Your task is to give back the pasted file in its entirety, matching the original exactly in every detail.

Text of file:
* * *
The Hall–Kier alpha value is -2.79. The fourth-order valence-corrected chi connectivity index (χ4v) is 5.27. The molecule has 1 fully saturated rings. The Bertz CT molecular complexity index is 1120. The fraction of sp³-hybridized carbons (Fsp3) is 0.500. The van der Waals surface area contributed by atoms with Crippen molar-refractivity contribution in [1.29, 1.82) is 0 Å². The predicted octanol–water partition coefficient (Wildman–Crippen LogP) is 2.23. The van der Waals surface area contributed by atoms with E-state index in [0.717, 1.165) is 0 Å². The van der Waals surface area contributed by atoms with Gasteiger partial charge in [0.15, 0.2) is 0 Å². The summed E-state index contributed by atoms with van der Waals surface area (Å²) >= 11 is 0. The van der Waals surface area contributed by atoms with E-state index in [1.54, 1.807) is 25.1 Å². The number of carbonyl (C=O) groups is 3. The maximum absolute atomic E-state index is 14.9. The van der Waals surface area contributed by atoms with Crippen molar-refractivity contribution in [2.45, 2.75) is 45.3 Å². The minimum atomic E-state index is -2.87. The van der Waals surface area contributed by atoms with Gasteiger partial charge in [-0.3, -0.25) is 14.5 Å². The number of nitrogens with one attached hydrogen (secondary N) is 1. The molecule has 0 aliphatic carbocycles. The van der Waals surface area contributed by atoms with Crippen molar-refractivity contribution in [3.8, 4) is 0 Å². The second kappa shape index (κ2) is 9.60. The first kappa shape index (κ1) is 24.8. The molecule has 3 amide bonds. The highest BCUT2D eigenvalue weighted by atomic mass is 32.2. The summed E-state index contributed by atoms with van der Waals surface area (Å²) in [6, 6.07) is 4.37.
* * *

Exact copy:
The Hall–Kier alpha value is -2.79. The fourth-order valence-corrected chi connectivity index (χ4v) is 5.27. The molecule has 1 fully saturated rings. The Bertz CT molecular complexity index is 1120. The fraction of sp³-hybridized carbons (Fsp3) is 0.500. The van der Waals surface area contributed by atoms with Crippen molar-refractivity contribution in [1.29, 1.82) is 0 Å². The predicted octanol–water partition coefficient (Wildman–Crippen LogP) is 2.23. The van der Waals surface area contributed by atoms with E-state index in [0.717, 1.165) is 0 Å². The van der Waals surface area contributed by atoms with Gasteiger partial charge in [0.15, 0.2) is 0 Å². The summed E-state index contributed by atoms with van der Waals surface area (Å²) >= 11 is 0. The van der Waals surface area contributed by atoms with E-state index in [1.54, 1.807) is 25.1 Å². The number of carbonyl (C=O) groups is 3. The maximum absolute atomic E-state index is 14.9. The van der Waals surface area contributed by atoms with Crippen molar-refractivity contribution in [2.45, 2.75) is 45.3 Å². The minimum atomic E-state index is -2.87. The van der Waals surface area contributed by atoms with Gasteiger partial charge in [-0.3, -0.25) is 14.5 Å². The number of nitrogens with one attached hydrogen (secondary N) is 1. The molecule has 0 aliphatic carbocycles. The van der Waals surface area contributed by atoms with Crippen molar-refractivity contribution in [3.8, 4) is 0 Å². The second kappa shape index (κ2) is 9.60. The first kappa shape index (κ1) is 24.8. The molecule has 3 amide bonds. The highest BCUT2D eigenvalue weighted by atomic mass is 32.2. The summed E-state index contributed by atoms with van der Waals surface area (Å²) in [6, 6.07) is 4.37.